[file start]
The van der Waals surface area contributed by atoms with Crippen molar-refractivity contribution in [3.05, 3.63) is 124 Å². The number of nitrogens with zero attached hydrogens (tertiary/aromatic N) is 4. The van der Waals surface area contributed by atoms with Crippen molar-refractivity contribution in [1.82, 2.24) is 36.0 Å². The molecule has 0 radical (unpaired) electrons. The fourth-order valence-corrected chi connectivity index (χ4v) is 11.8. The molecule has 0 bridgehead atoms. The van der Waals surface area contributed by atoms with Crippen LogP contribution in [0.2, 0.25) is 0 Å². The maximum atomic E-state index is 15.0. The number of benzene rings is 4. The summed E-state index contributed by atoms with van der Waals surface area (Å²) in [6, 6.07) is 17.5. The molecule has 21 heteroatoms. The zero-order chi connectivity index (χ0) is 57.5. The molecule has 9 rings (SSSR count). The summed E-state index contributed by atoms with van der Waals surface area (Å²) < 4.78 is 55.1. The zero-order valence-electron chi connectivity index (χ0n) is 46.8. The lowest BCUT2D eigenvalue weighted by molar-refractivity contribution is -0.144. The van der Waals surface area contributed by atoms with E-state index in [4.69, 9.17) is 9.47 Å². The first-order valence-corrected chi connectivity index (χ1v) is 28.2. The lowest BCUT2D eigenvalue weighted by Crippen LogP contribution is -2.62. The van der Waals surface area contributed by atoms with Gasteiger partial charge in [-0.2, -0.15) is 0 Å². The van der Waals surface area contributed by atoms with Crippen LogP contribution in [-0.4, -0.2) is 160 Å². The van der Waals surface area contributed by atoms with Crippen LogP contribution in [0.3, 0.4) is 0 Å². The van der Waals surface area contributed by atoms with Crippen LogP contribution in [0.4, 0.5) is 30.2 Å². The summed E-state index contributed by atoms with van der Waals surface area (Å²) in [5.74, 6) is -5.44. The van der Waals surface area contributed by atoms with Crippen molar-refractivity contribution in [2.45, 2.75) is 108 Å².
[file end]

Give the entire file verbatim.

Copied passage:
The van der Waals surface area contributed by atoms with Crippen molar-refractivity contribution in [3.05, 3.63) is 124 Å². The number of nitrogens with zero attached hydrogens (tertiary/aromatic N) is 4. The van der Waals surface area contributed by atoms with Crippen molar-refractivity contribution in [1.82, 2.24) is 36.0 Å². The molecule has 0 radical (unpaired) electrons. The fourth-order valence-corrected chi connectivity index (χ4v) is 11.8. The molecule has 0 bridgehead atoms. The van der Waals surface area contributed by atoms with Crippen LogP contribution in [0.2, 0.25) is 0 Å². The maximum atomic E-state index is 15.0. The number of benzene rings is 4. The summed E-state index contributed by atoms with van der Waals surface area (Å²) in [6, 6.07) is 17.5. The molecule has 21 heteroatoms. The zero-order chi connectivity index (χ0) is 57.5. The molecule has 9 rings (SSSR count). The summed E-state index contributed by atoms with van der Waals surface area (Å²) < 4.78 is 55.1. The zero-order valence-electron chi connectivity index (χ0n) is 46.8. The lowest BCUT2D eigenvalue weighted by molar-refractivity contribution is -0.144. The van der Waals surface area contributed by atoms with E-state index in [4.69, 9.17) is 9.47 Å². The first-order valence-corrected chi connectivity index (χ1v) is 28.2. The lowest BCUT2D eigenvalue weighted by Crippen LogP contribution is -2.62. The van der Waals surface area contributed by atoms with Gasteiger partial charge in [-0.2, -0.15) is 0 Å². The van der Waals surface area contributed by atoms with Crippen LogP contribution in [-0.4, -0.2) is 160 Å². The van der Waals surface area contributed by atoms with Crippen LogP contribution in [0.3, 0.4) is 0 Å². The van der Waals surface area contributed by atoms with Crippen LogP contribution in [0.4, 0.5) is 30.2 Å². The summed E-state index contributed by atoms with van der Waals surface area (Å²) in [5.74, 6) is -5.44. The van der Waals surface area contributed by atoms with Crippen molar-refractivity contribution in [2.45, 2.75) is 108 Å².